5. Reply Promptly To Any Opportunity, No Matter How Small. The likelihood of Faith Hill calling you to ask if you've got a song for her is small but you should treat every email or voicemail from someone regarding your music as that kind of top priority. If another songwriter reaches out to say they liked one of your songs they heard you perform at a writer's night, reply quickly, even if it's just to say thanks. You never know when a causal contact could turn into something more significant. Our industry is full of stories of songwriters getting their material cut in the least likely of circumstances. All this is to say, there's no percentage in ignoring or putting off any opportunity no matter how small it may seem at the time. By acting professionally and responding promptly to anyone and everyone who reaches out about your music, you'll be sure not to miss something huge that might appear insignificant at first glance.

As I'm sure you know, there's no one way to have success as a songwriter. That being said, you can certainly improve your odds by staying patient, working consistently and treating your career with the respect it deserves.

Cliff Goldmacher is a songwriter, producer, session musician, engineer, author and owner of recording studios in Nashville, TN and Sonoma, CA. Cliff's site, http://www.EducatedSongwriter.com, is full of resources for the aspiring songwriter and his company, http://www.NashvilleStudioLive.com, provides songwriters outside of Nashville with virtual access to Nashville's best session musicians and singers for their songwriting demos.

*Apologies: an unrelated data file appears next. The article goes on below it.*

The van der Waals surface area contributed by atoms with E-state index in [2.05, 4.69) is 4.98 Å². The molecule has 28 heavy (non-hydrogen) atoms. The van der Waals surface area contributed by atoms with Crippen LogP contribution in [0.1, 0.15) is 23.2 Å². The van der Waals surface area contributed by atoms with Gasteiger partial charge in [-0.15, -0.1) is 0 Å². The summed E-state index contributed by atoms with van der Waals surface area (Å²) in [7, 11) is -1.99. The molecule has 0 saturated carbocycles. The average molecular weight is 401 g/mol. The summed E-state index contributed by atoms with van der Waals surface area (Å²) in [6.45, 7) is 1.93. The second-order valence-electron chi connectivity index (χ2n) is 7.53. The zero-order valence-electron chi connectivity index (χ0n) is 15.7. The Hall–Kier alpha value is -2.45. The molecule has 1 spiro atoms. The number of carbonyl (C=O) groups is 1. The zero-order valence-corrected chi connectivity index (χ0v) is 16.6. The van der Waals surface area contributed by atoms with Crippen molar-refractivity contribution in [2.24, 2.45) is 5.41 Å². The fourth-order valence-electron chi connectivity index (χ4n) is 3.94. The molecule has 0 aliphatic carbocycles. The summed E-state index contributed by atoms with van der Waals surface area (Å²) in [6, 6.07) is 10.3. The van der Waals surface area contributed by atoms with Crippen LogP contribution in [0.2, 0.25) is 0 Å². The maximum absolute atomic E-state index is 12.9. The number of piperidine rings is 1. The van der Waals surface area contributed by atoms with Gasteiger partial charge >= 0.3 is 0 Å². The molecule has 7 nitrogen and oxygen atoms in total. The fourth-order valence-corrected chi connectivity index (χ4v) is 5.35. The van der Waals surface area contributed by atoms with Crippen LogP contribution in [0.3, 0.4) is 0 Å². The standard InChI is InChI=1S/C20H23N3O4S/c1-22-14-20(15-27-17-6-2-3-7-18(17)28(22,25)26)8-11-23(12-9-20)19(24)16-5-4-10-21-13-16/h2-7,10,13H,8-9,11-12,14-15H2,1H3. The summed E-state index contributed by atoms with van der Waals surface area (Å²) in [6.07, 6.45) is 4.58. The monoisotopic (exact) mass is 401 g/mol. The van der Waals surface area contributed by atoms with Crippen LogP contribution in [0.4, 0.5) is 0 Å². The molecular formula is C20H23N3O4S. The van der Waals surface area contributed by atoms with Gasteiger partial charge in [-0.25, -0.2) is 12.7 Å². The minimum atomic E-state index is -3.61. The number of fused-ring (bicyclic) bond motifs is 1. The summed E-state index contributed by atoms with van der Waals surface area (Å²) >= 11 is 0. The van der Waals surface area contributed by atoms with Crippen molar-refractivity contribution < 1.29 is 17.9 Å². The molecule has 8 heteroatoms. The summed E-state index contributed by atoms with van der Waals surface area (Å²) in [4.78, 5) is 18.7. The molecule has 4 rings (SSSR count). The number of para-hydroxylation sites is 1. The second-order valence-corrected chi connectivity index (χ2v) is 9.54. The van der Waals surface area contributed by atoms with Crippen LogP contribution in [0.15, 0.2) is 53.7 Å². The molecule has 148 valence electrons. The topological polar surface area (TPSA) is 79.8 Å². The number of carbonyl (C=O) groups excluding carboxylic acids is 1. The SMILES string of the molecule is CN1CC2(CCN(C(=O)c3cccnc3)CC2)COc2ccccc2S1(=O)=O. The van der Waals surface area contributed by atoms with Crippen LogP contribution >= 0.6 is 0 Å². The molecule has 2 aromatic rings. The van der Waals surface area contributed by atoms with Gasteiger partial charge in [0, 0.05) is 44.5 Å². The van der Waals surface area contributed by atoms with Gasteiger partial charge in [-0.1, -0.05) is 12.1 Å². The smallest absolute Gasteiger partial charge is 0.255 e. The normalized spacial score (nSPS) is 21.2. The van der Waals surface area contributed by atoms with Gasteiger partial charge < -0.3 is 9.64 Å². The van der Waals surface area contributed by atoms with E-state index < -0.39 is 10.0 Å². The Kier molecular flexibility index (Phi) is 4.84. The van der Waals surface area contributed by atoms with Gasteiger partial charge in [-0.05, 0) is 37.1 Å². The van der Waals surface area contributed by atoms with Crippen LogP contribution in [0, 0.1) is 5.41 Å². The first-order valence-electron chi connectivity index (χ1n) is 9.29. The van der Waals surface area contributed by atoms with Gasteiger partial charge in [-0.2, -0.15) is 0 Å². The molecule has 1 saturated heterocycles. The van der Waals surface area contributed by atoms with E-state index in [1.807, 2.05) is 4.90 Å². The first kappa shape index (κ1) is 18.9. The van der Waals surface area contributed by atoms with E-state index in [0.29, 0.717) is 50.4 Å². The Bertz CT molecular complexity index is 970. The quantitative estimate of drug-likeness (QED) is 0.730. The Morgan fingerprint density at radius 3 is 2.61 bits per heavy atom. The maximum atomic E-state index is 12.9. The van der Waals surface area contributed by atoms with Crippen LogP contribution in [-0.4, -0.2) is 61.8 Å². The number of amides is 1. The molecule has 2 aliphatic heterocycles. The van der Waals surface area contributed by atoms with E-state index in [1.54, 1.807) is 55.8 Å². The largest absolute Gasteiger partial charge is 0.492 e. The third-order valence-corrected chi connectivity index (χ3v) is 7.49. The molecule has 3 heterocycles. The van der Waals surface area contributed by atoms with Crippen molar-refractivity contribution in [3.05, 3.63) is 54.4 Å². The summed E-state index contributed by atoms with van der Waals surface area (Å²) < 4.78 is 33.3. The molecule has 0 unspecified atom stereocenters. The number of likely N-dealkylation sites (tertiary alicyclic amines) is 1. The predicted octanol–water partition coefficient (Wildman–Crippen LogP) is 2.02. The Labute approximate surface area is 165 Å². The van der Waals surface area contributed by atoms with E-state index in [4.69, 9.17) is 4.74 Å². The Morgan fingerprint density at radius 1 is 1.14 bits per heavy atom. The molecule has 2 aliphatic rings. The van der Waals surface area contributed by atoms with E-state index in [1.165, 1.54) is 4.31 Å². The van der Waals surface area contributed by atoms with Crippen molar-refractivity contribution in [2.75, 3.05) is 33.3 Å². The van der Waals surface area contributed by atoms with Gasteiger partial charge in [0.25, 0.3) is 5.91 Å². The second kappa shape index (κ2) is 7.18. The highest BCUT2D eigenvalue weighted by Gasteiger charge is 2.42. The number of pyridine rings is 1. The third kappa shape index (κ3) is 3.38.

You can download a FREE sample of Cliff's eBook "The Songwriter's Guide To Recording Professional Demos" by going to http://www.EducatedSongwriter.com/ebook

 
Tuesday, January 11, 2011 •

One of the most vital of these steps is the mix. It's not enough to have a great song; you need a great recording, and a strong mix is an essential part of that.

By Cliff Goldmacher
Originally posted at BMI.COM
 
Once you've decided to up the ante and put your music online for the world to hear, it's in your best interest to pay close attention to every step in the recording process. One of the most vital of these steps is the mix. It's not enough to have a great song; you need a great recording, and a strong mix is an essential part of that. The art of mixing (and make no mistake, it is an art) is not a skill everyone possesses. It's well worth your while, even if you've recorded your tracks yourself in your home studio, to seek out an experienced mixing engineer. While there is no substitute for a dynamic, exciting musical performance, a good mix can enhance every aspect of that performance so that the final result truly makes your song stand out. On the other hand, a poor mix can severely compromise even the best song and performance. Only you can write and sing your songs. That makes you an expert in those areas. However, unless you're also an expert mix engineer, I'd highly recommend going to someone who is.

Budget

I get it. Everyone wants to save money. I do, too, but there are places to save and places to invest. In an effort to keep recording costs down, many musicians have purchased their own recording equipment. This is terrific and there's never been a better time to buy affordable, high-quality gear. As long as you're as passionate about learning the engineering process as you are about your music, you'll do well. Owning your own recording equipment also takes a lot of the pressure off when it comes to experimenting in the studio. Finally, it allows you to record as many takes as necessary to get the performances you want without worrying about the clock. However, one way to make the absolute most of your recorded performance is to let an expert mix them. It's amazing what a talented, experienced mix engineer can bring out of a mix that might otherwise get lost or obscured at the hands of a less able mixer.

Before You Mix